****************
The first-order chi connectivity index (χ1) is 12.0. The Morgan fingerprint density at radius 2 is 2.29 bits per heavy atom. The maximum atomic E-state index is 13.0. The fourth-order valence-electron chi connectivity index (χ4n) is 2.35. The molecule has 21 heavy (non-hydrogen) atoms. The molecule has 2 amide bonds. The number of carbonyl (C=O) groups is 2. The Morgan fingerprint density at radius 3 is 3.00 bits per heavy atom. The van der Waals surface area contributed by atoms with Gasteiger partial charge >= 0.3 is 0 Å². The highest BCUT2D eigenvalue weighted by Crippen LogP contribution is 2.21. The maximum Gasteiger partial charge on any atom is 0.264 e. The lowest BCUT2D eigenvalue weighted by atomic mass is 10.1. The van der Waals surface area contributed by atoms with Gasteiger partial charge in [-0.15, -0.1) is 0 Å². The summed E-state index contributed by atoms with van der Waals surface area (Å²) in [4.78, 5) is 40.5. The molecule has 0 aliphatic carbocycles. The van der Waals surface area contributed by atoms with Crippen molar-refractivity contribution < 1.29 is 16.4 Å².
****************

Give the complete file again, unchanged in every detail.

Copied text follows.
The first-order chi connectivity index (χ1) is 12.0. The Morgan fingerprint density at radius 2 is 2.29 bits per heavy atom. The maximum atomic E-state index is 13.0. The fourth-order valence-electron chi connectivity index (χ4n) is 2.35. The molecule has 21 heavy (non-hydrogen) atoms. The molecule has 2 amide bonds. The number of carbonyl (C=O) groups is 2. The Morgan fingerprint density at radius 3 is 3.00 bits per heavy atom. The van der Waals surface area contributed by atoms with Gasteiger partial charge >= 0.3 is 0 Å². The highest BCUT2D eigenvalue weighted by Crippen LogP contribution is 2.21. The maximum Gasteiger partial charge on any atom is 0.264 e. The lowest BCUT2D eigenvalue weighted by atomic mass is 10.1. The van der Waals surface area contributed by atoms with Gasteiger partial charge in [-0.15, -0.1) is 0 Å². The summed E-state index contributed by atoms with van der Waals surface area (Å²) in [4.78, 5) is 40.5. The molecule has 0 aliphatic carbocycles. The van der Waals surface area contributed by atoms with Crippen molar-refractivity contribution < 1.29 is 16.4 Å².